Question: How can I become an expert at cold calling?
Discover Something in Common
“With social networks and Internet search, it’s easier than ever to research to find something in common with the person you’re about to cold call. Check Facebook to see if you have a mutual friend. Check LinkedIn to see if you might have worked in a similar industry with the sales prospect. Finding common ground can help you build rapport at the start of the cold call, so it can be more… warm!”
Stand Up Tall
“Standing up, or even walking around, while you pitch will make you come across as more confident and with more presence and projection over the phone. Some people also think quicker when they are standing up rather than sitting down.”
Create Objection Handlers
“Having a list of objection handlers that you memorize will give you the confidence to push yourself. There are only 7-10 common objections, so know how to handle them. You’ll find yourself more comfortable to keep calling — it’s a numbers game. Then it’s just about optimizing those numbers.”
“Our best sales prospectors have a different perspective on cold calling that distinguishes them from others — they don’t take rejection personally and see prospecting as a treasure hunt, not a chore. They meticulously map and track their progress and count every “no” as a step toward inevitable success. Then, as with any professional they practice and endlessly refine their expertise.”
Create a Freebie
“Cold calling is hard. It’s a lot easier to call someone up and tell them you want to send them a free eBook, no strings attached. Then you’ll be able to make a warm followup call to check if they’ve found your freebie useful and if you can help them act on it.”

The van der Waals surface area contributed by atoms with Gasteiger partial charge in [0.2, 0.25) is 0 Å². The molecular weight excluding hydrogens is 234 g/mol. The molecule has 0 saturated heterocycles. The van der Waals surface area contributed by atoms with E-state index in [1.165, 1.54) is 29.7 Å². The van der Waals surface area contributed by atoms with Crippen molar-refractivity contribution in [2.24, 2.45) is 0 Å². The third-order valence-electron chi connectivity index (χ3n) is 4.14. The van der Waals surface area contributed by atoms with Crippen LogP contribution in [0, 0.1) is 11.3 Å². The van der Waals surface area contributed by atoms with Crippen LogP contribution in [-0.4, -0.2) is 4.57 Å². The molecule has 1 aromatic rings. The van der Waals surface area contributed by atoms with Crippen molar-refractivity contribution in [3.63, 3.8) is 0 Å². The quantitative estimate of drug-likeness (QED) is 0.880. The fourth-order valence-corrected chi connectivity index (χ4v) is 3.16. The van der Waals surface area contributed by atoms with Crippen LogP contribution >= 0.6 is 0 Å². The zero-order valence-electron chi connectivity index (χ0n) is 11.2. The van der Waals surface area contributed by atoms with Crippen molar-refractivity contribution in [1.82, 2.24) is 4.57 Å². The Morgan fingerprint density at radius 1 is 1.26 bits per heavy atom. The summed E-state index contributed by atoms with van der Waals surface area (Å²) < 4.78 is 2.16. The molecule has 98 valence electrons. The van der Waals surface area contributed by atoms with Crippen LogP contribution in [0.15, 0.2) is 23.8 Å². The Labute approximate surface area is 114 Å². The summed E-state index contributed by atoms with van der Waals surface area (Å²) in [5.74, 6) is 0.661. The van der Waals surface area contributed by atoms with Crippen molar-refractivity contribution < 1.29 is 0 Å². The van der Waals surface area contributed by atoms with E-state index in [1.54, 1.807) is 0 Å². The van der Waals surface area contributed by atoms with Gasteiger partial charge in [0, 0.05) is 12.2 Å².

Employ a New Strategy
“Think about Jonah Hill in ‘Moneyball.’ Our inside sales team makes about 500 cold calls a day. The top representatives are not the ones who hit home runs every time, but the ones who get on base. Getting on base in cold calling just means engaging a prospect in a conversation. Rather than focusing on home runs, focus on getting on base. Then cold calling becomes just a game of statistics.”
Use an Educational Process
“Offering to come in and teach their team something is often more effective than simply trying to show your solution. It gives people an incentive to sit in a meeting, establishes you as credible, addresses objections without them realizing it, and helps you frame the problem and solution in terms that give you an edge.”
Practice in Your Sleep!
“Sometimes in your business, you will need to cold call clients who have not returned in a while or to invite them to some event you are launching. Have a short script that you practice to make it sound natural and personable. Prior to going to sleep, practice how you are going to deliver the call. Visualize it, practice it, execute it.”
Network for a Referral
“With the proliferation of social media today, odds are you’re connected to someone you’ll be cold calling by only a few degrees. Do some research before to see if there’s anyway to get an introduction!”
A/B Test Your Story
“Chart your funnel from “Hello,” to “I’m excited to work with you!” Test different messages for each conversation point until you are satisfied with their conversion rates. As an 18-year-old, this approach helped me set new advertising records for a popular TV show. “
“Chances are, the contacts you’re calling are getting blasted every day by 20 others who try to sell them something, and they’re sick of the typical message/pitch. Think of what would make you call someone back, and be like that. What approach would ‘stick’ to you as you scroll through your own voicemails? Be memorable. Now go dial!”
Don’t Do It!
“Cold calling is stressful, painful, and emotionally draining. Instead, become a thought leader in the industry and get clients to come to you. The goal is to educate potential clients about the benefits of your product or service so that they’ll come to you when they’re ready to use it. In addition, attend conferences and build relationships with potential clients.”
More Business articles from Business 2 Community: